When Bessie was in dental school, her professor failed one of her
white friend handed in the same assignment. This time the teacher
11. What is Bessie’s opinion of Affirmative Action laws? (p. 156) Do you agree with her? Before you answer, be sure you understand what these laws are; read a bit about them by clicking here: Affirmative Action laws.
What does Bessie say about a woman combining marriage and a career? (pp.
157- 8) Do you think this is still true today? Explain.
a. What conclusion does Bessie draw about what a black person must
do if he or she is “going to make it”?
(p. 161 - see also Sadie p. 167)
Do you think things have changed?
Do you think other minorities suffer equally from these problems?
Sadie made extra money baking and selling cakes and candy, but eventually
gave it up because the Depression had begun. How much do you know about
the Depression? Do some research to find out about the stock market crash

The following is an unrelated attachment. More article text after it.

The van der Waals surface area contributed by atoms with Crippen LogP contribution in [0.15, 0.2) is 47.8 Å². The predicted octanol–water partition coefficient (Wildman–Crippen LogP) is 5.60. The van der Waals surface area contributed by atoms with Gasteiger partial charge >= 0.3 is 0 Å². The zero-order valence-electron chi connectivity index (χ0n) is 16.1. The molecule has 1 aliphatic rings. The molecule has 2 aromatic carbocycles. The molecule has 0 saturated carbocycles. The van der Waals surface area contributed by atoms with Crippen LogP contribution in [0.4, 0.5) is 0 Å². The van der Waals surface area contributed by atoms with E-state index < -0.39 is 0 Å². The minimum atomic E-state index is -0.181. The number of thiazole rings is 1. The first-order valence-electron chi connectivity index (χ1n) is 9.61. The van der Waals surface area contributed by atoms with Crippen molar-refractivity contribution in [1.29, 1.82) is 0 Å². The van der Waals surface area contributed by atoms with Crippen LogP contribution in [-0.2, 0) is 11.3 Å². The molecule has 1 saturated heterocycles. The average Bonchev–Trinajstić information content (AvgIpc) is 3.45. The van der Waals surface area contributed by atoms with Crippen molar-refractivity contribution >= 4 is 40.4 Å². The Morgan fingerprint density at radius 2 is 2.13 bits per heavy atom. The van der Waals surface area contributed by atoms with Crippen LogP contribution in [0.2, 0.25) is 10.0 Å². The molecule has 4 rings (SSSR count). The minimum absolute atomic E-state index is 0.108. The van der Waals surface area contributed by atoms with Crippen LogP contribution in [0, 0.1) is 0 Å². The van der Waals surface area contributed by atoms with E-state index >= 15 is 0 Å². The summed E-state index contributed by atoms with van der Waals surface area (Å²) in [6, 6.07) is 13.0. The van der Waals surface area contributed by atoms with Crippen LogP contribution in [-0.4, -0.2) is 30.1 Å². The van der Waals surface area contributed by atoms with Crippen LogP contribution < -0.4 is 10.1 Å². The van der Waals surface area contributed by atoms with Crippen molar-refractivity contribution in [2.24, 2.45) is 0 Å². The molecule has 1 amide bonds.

of 1929 and the crippling economic depression that followed. Go to: www.encarta.msn.com and search for "Great
Depression in the United States."
How did Sadie manage to become the first “colored” teacher in New York
City to teach domestic science in a high school?
One of the recurring themes of the book is hard work. How does
Bessie describe her working life in chapter 19?
Why didn’t the sisters support the baseball team that eventually became
An acquaintance of Bessie’s, Albert Robinson, encountered a Columbia
University professor who claimed Negroes were inferior to white people.
How did Bessie react? (p.
Why does Bessie say that sit-ins were not her “style of activism”? (p.
Describe Bessie’s encounter with the Ku Klux Klan. (p. 199)
Bessie tells us there were two extremes in black political activism –
that of W.E.B. DuBois on the one hand and Booker T. Washington on the
other. Compare and contrast the goals and methods of these two leaders. In
addition to the information in Having Our Say, click here to read
about them in the Britannica Guide to Black History.
What does Bessie say was “one of the happiest days” of her life? (p.
As we have seen, the Delanys knew most of the prominent black Americans of
the times. In chapter 23 we learned their brother Hubert knew Fiorello
LaGuardia. Describe the relationship between Hubert Delany and Fiorello
LaGuardia. (p. 213-14)